Book Reviews: Papa, Daddy, & Riley and Who’s Your Real Mom?

The Diverse BookFinder is a collection of children’s picture books featuring diverse story lines and characters. It is a comprehensive list, not necessarily a “must read” list. While it focuses on Indigenous people and People of Color, it does include lists of stories about LGBTQ characters.

Two books on this list stood out to me. While they asked the same central question, “Who is your real dad?” and “Who is your real mom?” each book approached the answer in completely different ways, ultimately coming to the same conclusion.

Papa, Daddy, & Riley
By Seamus Kirst
Illustrations by Devon Holzwarth
Published by Magination Press
May 5, 2020

Papa, Daddy, & Riley by Seamus Kirst is about a little girl named Riley who has two dads. She gets dropped off at school one day and a friend later asks her, “Who is your real Dad?” Riley responds right away that they are both her dads. Her friend pushes the matter and explains naively that it takes one mom and one dad to make a baby, and therefore only one of her dads must be her real dad.

Riley struggles all day to pick just one dad to be her real dad. She compares the things that she loves with the things that both her Papa and Daddy love, but still can’t decide. When they come to pick her up from school Riley is visibly upset. Both dads explain that love makes a family and all families are different.

The story is straightforward and sweet, and the illustrations are lovely. This book also includes main characters and supporting characters that are people of color. Here is an interview with the author from StoryMakers: StoryMakers with Seamus Kirst PAPA DADDY and RILEY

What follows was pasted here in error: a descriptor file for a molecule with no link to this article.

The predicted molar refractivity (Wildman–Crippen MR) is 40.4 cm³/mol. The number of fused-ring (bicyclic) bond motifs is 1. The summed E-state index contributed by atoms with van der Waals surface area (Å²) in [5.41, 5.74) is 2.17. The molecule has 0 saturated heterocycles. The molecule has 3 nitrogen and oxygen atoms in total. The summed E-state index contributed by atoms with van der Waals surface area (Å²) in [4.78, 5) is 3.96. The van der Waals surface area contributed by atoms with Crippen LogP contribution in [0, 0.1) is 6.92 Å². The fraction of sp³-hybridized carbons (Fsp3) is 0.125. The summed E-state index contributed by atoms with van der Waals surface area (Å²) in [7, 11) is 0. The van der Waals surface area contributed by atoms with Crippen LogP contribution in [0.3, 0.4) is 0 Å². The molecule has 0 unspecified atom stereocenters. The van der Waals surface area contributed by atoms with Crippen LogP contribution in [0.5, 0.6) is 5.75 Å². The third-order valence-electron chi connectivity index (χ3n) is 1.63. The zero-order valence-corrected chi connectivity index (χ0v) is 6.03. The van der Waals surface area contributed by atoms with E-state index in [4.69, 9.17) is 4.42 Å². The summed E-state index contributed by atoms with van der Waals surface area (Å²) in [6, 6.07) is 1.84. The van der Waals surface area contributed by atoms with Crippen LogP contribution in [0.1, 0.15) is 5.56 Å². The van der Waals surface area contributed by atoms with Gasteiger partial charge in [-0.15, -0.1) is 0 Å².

Who’s Your Real Mom?
By Bernadette Green
Illustrations by Anna Zobel
Published by Scribe US
June 2, 2020

Who’s Your Real Mom by Bernadette Green is about a little girl named Elvi who has two moms. Her friend, Nicholas, visits the house and wants to know which one is her real mom. She explains that they are both her moms.

Nicholas persists, that “only the one that had you in their tummy” could be her real mom. Unlike in “Papa, Daddy, & Riley” where the author takes a straightforward approach, Elvi has a wonderfully fantastical take on which is her real mom. Her real mom is a pirate in disguise, speaks fluent gorilla, teachers spiders the art of the web, tucks her into bed and more.

This story is whimsical and explains how both of Elvi’s moms are her real mom without explaining it at all. I appreciated this approach, and the dynamic illustrations that accompanied the text. Who’s Your Real Mom? also includes main characters who are people of color.

Both of these diverse books would be welcome additions to my library.


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